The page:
Grants for substance abuse treatment can help you finance treatment so you can get the help you need to end an addiction for good.
According to the Partnership for a Drug-Free America, 23.5 million Americans have a drug or alcohol addiction, but only around 10 percent seek treatment. While there are a number of barriers that prevent people from seeking help for an addiction, a lack of finances to fund treatment is among the most common. But grants for substance abuse treatment are available, and getting a grant or other financial aid can make treatment a reality for you.
Treatment is Expensive
The cost of treatment is often far higher than many people can afford. A 30-day inpatient treatment program can cost as much as $20,000, and a 60- or 90-day program can add up to tens of thousands of dollars. High-quality treatment programs understand that cost-effective treatment is essential for getting the help you need, and they can help you find substance abuse grants or grants for recovering drug addicts.
Better Addiction Care can help you find treatment programs that will work with you to help you find options for offsetting the cost of treatment. Treatment centers can work directly with your insurance company to determine what kind of coverage you have and how much of treatment your insurance plan will cover. They can even arrange for pre-authorization to get you started with treatment.
If you don’t have insurance or your insurance doesn’t cover treatment, Better Addiction Care can help you find a treatment program that offers scholarships or grants for substance abuse treatment–and helps you apply for them.
The Cost of Not Getting Treatment
Drug and alcohol addiction costs Americans more than $740 billion a year in costs related to health care, crime, and lost productivity in the workplace, according to the National Institute on Drug Abuse. Getting people into treatment is a major priority for government agencies like the Substance Abuse and Mental Health Services Administration, the Center for Substance Abuse Treatment, and the National Council on Alcohol Abuse and Alcoholism. Grants for recovering drug addicts through these and other agencies help improve countless lives and strengthen communities.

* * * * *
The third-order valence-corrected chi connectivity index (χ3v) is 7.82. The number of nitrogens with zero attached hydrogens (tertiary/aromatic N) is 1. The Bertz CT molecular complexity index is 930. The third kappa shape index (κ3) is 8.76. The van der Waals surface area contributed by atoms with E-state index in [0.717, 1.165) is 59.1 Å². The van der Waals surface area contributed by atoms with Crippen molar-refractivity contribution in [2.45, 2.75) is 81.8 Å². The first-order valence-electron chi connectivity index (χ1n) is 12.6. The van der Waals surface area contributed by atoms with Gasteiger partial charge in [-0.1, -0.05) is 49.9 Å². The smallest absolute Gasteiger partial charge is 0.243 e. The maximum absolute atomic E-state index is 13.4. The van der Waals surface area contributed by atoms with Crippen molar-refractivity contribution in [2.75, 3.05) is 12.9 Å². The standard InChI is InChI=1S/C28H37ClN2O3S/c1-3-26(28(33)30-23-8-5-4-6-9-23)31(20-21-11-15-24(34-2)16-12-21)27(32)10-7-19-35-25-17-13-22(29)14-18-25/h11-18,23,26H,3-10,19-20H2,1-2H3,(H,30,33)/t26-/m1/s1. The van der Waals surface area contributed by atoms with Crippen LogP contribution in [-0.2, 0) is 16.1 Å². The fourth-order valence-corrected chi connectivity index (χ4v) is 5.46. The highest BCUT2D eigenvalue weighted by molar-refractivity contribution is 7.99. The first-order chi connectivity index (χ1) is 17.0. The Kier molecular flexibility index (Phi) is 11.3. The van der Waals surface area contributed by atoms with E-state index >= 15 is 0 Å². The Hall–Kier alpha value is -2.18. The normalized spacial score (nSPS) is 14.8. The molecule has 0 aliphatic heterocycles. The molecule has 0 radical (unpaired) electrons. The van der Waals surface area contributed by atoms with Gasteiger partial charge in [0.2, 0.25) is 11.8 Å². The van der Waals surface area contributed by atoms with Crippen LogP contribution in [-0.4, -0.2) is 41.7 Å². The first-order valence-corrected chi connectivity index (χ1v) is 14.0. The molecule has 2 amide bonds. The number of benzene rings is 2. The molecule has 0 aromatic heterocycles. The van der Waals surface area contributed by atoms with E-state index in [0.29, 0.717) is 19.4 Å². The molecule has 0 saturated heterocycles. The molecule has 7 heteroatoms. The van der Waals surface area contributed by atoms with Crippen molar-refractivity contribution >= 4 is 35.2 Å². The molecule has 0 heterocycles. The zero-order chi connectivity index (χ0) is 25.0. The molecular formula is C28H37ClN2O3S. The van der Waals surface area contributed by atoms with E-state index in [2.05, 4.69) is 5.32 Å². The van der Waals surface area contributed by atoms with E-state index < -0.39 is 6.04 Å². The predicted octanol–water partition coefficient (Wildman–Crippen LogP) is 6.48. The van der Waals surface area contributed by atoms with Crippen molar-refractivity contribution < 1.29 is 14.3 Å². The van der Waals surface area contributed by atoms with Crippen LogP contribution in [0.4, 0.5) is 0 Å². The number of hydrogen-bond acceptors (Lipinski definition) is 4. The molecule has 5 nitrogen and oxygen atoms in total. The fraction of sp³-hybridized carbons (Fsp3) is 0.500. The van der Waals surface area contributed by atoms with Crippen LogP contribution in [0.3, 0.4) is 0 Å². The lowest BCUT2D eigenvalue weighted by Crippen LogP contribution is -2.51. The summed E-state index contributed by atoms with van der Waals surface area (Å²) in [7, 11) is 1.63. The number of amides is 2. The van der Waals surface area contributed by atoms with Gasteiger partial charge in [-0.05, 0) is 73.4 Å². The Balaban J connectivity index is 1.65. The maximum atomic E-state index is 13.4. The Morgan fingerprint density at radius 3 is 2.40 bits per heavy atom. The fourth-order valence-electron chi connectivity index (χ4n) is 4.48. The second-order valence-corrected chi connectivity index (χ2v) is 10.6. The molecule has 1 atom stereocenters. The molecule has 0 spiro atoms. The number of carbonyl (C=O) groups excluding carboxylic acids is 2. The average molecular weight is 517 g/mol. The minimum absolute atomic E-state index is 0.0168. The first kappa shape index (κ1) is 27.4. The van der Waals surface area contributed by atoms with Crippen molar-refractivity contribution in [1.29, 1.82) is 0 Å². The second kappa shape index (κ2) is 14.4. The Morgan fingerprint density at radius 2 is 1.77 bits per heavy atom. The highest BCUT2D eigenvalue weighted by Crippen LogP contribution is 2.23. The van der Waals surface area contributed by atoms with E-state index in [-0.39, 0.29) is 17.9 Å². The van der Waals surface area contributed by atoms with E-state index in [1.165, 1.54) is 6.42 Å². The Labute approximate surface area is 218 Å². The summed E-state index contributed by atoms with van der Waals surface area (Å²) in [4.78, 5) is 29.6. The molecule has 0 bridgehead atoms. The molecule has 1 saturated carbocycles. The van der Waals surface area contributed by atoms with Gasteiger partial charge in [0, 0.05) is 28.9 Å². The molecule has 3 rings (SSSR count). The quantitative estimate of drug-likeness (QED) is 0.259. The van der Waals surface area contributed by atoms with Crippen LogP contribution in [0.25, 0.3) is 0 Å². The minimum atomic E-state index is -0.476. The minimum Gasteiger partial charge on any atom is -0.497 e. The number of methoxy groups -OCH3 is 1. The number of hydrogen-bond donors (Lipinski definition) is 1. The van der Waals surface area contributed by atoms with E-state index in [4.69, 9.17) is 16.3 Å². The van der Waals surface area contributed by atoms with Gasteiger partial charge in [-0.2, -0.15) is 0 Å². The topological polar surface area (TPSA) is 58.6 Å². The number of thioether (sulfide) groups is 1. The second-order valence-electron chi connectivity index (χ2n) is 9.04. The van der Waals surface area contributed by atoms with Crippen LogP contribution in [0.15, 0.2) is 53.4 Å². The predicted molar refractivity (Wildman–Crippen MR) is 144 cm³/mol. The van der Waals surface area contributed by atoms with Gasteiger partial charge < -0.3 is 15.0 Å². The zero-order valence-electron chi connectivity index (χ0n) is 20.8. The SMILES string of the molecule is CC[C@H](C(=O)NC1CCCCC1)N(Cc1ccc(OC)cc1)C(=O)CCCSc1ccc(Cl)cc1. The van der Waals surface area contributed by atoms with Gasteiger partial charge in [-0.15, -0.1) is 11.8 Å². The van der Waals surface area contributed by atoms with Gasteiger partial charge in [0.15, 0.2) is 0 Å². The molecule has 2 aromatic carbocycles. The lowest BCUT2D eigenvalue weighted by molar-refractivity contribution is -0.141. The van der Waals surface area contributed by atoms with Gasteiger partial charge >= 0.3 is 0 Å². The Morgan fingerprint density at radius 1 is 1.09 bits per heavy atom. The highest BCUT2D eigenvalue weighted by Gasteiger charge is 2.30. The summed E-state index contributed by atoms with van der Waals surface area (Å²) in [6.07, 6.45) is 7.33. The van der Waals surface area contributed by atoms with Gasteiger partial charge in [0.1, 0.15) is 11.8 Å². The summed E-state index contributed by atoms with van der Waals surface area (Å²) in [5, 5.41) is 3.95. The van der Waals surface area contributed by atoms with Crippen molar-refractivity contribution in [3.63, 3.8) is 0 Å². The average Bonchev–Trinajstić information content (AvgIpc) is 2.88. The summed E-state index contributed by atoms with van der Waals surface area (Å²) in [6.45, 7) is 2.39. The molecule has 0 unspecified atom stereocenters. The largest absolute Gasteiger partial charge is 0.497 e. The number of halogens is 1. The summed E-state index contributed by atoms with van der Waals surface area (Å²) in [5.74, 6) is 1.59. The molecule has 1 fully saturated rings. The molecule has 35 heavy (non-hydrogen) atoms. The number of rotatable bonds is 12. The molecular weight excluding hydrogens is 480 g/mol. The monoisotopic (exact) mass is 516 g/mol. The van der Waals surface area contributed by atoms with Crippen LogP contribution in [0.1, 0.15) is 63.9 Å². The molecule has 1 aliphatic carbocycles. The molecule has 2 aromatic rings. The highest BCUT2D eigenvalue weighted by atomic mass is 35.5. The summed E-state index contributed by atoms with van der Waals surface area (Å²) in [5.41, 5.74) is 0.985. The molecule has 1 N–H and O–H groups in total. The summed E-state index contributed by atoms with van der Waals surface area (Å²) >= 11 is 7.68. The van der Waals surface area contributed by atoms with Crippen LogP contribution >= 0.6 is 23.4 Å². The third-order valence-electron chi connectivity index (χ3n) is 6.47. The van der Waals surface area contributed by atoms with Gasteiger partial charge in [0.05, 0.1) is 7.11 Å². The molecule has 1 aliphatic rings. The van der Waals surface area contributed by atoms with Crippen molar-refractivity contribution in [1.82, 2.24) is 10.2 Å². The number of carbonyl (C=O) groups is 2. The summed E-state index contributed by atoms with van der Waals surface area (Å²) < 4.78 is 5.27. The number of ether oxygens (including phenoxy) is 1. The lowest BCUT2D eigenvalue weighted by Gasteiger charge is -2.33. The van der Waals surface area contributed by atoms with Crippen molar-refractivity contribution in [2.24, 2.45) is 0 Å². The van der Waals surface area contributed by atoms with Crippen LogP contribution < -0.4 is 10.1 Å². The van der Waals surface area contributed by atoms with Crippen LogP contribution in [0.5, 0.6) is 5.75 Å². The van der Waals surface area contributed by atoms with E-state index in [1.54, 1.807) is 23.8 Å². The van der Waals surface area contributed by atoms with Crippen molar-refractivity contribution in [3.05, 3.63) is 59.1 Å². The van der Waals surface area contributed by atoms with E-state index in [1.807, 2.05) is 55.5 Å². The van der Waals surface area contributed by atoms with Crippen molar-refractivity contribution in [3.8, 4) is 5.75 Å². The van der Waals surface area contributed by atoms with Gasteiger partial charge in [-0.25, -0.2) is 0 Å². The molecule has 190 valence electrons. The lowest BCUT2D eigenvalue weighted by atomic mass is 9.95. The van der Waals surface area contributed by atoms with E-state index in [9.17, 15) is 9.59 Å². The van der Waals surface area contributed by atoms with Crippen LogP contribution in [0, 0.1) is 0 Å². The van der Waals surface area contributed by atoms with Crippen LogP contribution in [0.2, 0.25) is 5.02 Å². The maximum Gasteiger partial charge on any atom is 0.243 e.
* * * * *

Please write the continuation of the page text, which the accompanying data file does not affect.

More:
Addiction takes a major toll on your physical and mental health, your relationships, and your finances, and it can lead to serious, expensive legal problems. Getting help now for an addiction through substance abuse grants can help prevent costly medical and legal bills down the road. It can help you improve your financial stability by assisting you with finding employment or helping you return to school.
Grants for Substance Abuse Treatment
Getting help for an addiction improves your life, but it also improves society at large. That’s why, in contrast to other chronic diseases like diabetes and heart disease, addiction treatment funding is available from a variety of government sources. In fact, around 77 percent of treatment costs for Americans are paid for by federal, state, and local governments through a variety of programs, including Medicare, Medicaid, and public grants for substance abuse treatment.
One such grant is the Substance Abuse Prevention and Treatment Block Grant, which is administered to state and local agencies that use the money to plan, implement, and evaluate programs that prevent and treat substance abuse. This and other grants fund treatment for individuals without insurance. In many cases, these grants prioritize treatment for pregnant women, intravenous drug users, and other high-risk populations.
Better Addiction Care Can Help
Finding funding for treatment isn’t a simple matter, but Better Addiction can help you identify programs that can point you in the direction of potential sources for grants for substance abuse treatment and help you determine whether you qualify for other funding or services. If you need help for a drug or alcohol addiction but can’t afford treatment, call us and let us help you find the program you need to kick your addiction to the curb once and for all. Call 1.800.429.7690 today.